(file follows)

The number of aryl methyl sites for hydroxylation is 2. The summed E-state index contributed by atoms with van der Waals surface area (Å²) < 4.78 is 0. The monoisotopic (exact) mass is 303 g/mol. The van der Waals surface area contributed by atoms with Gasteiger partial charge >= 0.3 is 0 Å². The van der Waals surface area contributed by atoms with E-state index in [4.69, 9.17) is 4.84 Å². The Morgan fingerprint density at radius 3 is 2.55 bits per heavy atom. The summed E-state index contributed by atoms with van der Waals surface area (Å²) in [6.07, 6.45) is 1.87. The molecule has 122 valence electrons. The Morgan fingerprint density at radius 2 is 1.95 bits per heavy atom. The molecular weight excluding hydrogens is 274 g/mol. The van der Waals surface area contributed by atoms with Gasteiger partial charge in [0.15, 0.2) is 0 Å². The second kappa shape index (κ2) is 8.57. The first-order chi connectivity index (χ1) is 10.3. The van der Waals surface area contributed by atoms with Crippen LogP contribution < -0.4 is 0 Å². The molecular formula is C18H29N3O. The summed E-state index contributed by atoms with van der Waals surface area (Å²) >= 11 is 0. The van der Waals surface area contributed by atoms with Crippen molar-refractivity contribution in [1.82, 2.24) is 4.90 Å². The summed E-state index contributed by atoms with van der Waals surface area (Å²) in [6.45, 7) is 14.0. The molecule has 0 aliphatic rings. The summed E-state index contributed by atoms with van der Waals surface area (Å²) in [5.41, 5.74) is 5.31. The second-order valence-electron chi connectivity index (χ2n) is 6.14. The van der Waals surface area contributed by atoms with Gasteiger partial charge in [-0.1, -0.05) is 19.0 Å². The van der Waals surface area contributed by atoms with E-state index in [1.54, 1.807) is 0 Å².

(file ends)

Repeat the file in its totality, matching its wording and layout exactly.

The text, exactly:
The number of aryl methyl sites for hydroxylation is 2. The summed E-state index contributed by atoms with van der Waals surface area (Å²) < 4.78 is 0. The monoisotopic (exact) mass is 303 g/mol. The van der Waals surface area contributed by atoms with Gasteiger partial charge >= 0.3 is 0 Å². The van der Waals surface area contributed by atoms with E-state index in [4.69, 9.17) is 4.84 Å². The Morgan fingerprint density at radius 3 is 2.55 bits per heavy atom. The summed E-state index contributed by atoms with van der Waals surface area (Å²) in [6.07, 6.45) is 1.87. The molecule has 122 valence electrons. The Morgan fingerprint density at radius 2 is 1.95 bits per heavy atom. The molecular weight excluding hydrogens is 274 g/mol. The van der Waals surface area contributed by atoms with Gasteiger partial charge in [0.15, 0.2) is 0 Å². The second kappa shape index (κ2) is 8.57. The first-order chi connectivity index (χ1) is 10.3. The van der Waals surface area contributed by atoms with Crippen LogP contribution < -0.4 is 0 Å². The molecular formula is C18H29N3O. The summed E-state index contributed by atoms with van der Waals surface area (Å²) >= 11 is 0. The van der Waals surface area contributed by atoms with Crippen molar-refractivity contribution in [1.82, 2.24) is 4.90 Å². The summed E-state index contributed by atoms with van der Waals surface area (Å²) in [6.45, 7) is 14.0. The molecule has 0 aliphatic rings. The summed E-state index contributed by atoms with van der Waals surface area (Å²) in [5.41, 5.74) is 5.31. The second-order valence-electron chi connectivity index (χ2n) is 6.14. The van der Waals surface area contributed by atoms with Gasteiger partial charge in [-0.1, -0.05) is 19.0 Å². The van der Waals surface area contributed by atoms with E-state index in [1.54, 1.807) is 0 Å².